Conflict of Interest Disclosures: Dr Myhre reported receiving speaker honoraria from Novartis outside the submitted work. Dr Ballantyne reported receiving grants and personal fees from Roche and Abbott during the conduct of the study as well as being a holder of a provisional patent (No. 61721475; titled “Biomarkers to Improve Prediction of Heart Failure Risk”) filed by Baylor College of Medicine and Roche. Dr Røsjø reported receiving speaker honoraria from Novartis as well as personal fees from CardiNor AS and Thermo Fisher Brahms outside the submitted work; he reported holding a patent to Secretoneurin as a cardiac biomarker. Dr Omland reported receiving consultancy and/or speaker honoraria from Abbott Diagnostics, Roche Diagnostics, and Novartis; research support from AstraZeneca, Abbott Diagnostics, Novartis, Roche Diagnostics, Thermo Fisher, Singulex, and Biomedica via Akershus University Hospital; personal fees from Siemens; and grants from Somalogic outside the submitted work. Dr Solomon reported being a consultant for Roche Diagnostics; receiving grants from Alnylam, Amgen, AstraZeneca, Bellerophon, Bayer, BMS, Celladon, Cytokinetics, Eidos, Gilead, GSK, Ionis, Lone Star Heart, Mesoblast, MyoKardia, NIH/NHLBI, Novartis, Sanofi Pasteur, Theracos; and receiving personal fees from Akros, Alnylam, Amgen, AstraZeneca, Bayer, BMS, Cardior, Corvia, Cytokinetics, Gilead, GSK, Ironwood, Merck, Myokardia, Novartis, Roche, Takeda, Theracos, Quantum Genetics, Cardurion, AoBiome, Janssen, Cardiac Dimensions, and Tenaya outside the submitted work. Dr Shah reported receiving research support from Novartis; consulting fees from Philips Ultrasound and Bellerophon; and grants from National Institutes of Health/National Heart, Lung, and Blood Institute during the conduct of the study. No other disclosures were reported.
Funding/Support: The Atherosclerosis Risk in Communities Study is funded in whole or in part by contracts HHSN268201700001I, HHSN268201700002I, HHSN268201700003I, HHSN268201700005I, and HHSN268201700004I from the National Heart, Lung, and Blood Institute (NHLBI), the National Institutes of Health (NIH), and the US Department of Health and Human Services. This study was supported by grants K08HL116792, R01HL135008, and R01HL143224 from the NHLBI (Dr Shah); the Watkins Discovery Award from the Brigham and Women’s Heart and Vascular Center (Dr Shah); grants K24DK106414 and R01DK089174 from the NIH/National Institute of Diabetes and Digestive and Kidney Diseases (Dr Selvin); grant R01HL134320 from the NIH/NHLBI (Drs Ballantyne and Selvin); and research grant from the South-Eastern Norway Regional Health Authority, the Norwegian Medical Association, and the Unger Vetlesen Medical Fund (Dr Myhre). The reagents for the hs-cTnT assays were donated by Roche Diagnostics.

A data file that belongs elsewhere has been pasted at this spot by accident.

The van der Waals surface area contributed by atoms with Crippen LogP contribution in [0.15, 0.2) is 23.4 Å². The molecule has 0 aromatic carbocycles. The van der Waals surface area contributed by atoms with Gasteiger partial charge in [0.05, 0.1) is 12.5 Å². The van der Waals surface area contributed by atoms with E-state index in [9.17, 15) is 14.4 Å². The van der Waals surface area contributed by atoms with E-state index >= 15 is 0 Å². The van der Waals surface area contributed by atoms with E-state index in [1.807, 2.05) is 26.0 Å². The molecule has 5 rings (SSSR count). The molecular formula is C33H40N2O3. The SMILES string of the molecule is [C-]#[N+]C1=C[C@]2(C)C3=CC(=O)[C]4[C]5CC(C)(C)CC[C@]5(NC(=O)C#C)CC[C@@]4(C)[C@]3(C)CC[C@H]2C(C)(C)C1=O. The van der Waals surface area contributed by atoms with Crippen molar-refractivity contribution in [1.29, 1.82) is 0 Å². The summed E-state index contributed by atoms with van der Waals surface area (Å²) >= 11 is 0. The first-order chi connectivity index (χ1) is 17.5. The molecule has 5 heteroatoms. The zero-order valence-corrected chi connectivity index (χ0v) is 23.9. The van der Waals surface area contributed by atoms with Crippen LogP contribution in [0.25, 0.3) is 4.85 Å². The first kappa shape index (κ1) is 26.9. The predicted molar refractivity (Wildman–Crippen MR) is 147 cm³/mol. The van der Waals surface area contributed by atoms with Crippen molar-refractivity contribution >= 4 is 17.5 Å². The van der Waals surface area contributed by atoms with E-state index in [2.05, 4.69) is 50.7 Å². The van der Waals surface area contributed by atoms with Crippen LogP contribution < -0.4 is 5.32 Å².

Role of the Funder/Sponsor: The funders had no role in the design and conduct of the study; collection, management, analysis, and interpretation of the data; preparation, review, or approval of the manuscript; and decision to submit the manuscript for publication.
Additional Contributions: We thank the staff and participants of the ARIC Study for their important contributions.